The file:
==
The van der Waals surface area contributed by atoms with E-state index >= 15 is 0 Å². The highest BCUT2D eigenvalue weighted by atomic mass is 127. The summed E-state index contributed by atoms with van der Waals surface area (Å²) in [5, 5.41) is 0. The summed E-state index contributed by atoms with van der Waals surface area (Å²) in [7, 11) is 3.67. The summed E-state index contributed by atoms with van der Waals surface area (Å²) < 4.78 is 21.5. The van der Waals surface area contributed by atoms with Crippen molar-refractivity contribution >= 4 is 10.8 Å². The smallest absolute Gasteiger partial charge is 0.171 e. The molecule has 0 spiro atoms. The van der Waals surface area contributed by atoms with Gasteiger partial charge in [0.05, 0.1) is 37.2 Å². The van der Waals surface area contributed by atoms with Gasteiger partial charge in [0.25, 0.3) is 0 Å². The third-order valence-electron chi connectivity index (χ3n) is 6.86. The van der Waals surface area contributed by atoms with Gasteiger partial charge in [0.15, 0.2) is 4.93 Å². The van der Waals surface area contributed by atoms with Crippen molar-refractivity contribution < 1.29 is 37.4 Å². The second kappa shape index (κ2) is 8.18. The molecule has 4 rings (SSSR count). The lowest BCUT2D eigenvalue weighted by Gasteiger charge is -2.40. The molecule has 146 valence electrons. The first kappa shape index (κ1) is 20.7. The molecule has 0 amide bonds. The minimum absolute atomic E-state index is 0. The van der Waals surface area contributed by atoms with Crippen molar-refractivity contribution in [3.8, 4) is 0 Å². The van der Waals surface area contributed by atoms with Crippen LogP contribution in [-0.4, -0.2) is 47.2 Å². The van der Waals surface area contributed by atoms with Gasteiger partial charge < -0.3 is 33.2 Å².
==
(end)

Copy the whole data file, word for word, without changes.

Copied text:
The van der Waals surface area contributed by atoms with E-state index >= 15 is 0 Å². The highest BCUT2D eigenvalue weighted by atomic mass is 127. The summed E-state index contributed by atoms with van der Waals surface area (Å²) in [5, 5.41) is 0. The summed E-state index contributed by atoms with van der Waals surface area (Å²) in [7, 11) is 3.67. The summed E-state index contributed by atoms with van der Waals surface area (Å²) < 4.78 is 21.5. The van der Waals surface area contributed by atoms with Crippen molar-refractivity contribution >= 4 is 10.8 Å². The smallest absolute Gasteiger partial charge is 0.171 e. The molecule has 0 spiro atoms. The van der Waals surface area contributed by atoms with Gasteiger partial charge in [0.05, 0.1) is 37.2 Å². The van der Waals surface area contributed by atoms with Gasteiger partial charge in [0.25, 0.3) is 0 Å². The third-order valence-electron chi connectivity index (χ3n) is 6.86. The van der Waals surface area contributed by atoms with Gasteiger partial charge in [0.15, 0.2) is 4.93 Å². The van der Waals surface area contributed by atoms with Crippen molar-refractivity contribution < 1.29 is 37.4 Å². The second kappa shape index (κ2) is 8.18. The molecule has 4 rings (SSSR count). The lowest BCUT2D eigenvalue weighted by Gasteiger charge is -2.40. The molecule has 146 valence electrons. The first kappa shape index (κ1) is 20.7. The molecule has 0 amide bonds. The minimum absolute atomic E-state index is 0. The van der Waals surface area contributed by atoms with Crippen molar-refractivity contribution in [3.8, 4) is 0 Å². The van der Waals surface area contributed by atoms with Crippen LogP contribution in [-0.4, -0.2) is 47.2 Å². The van der Waals surface area contributed by atoms with Gasteiger partial charge < -0.3 is 33.2 Å².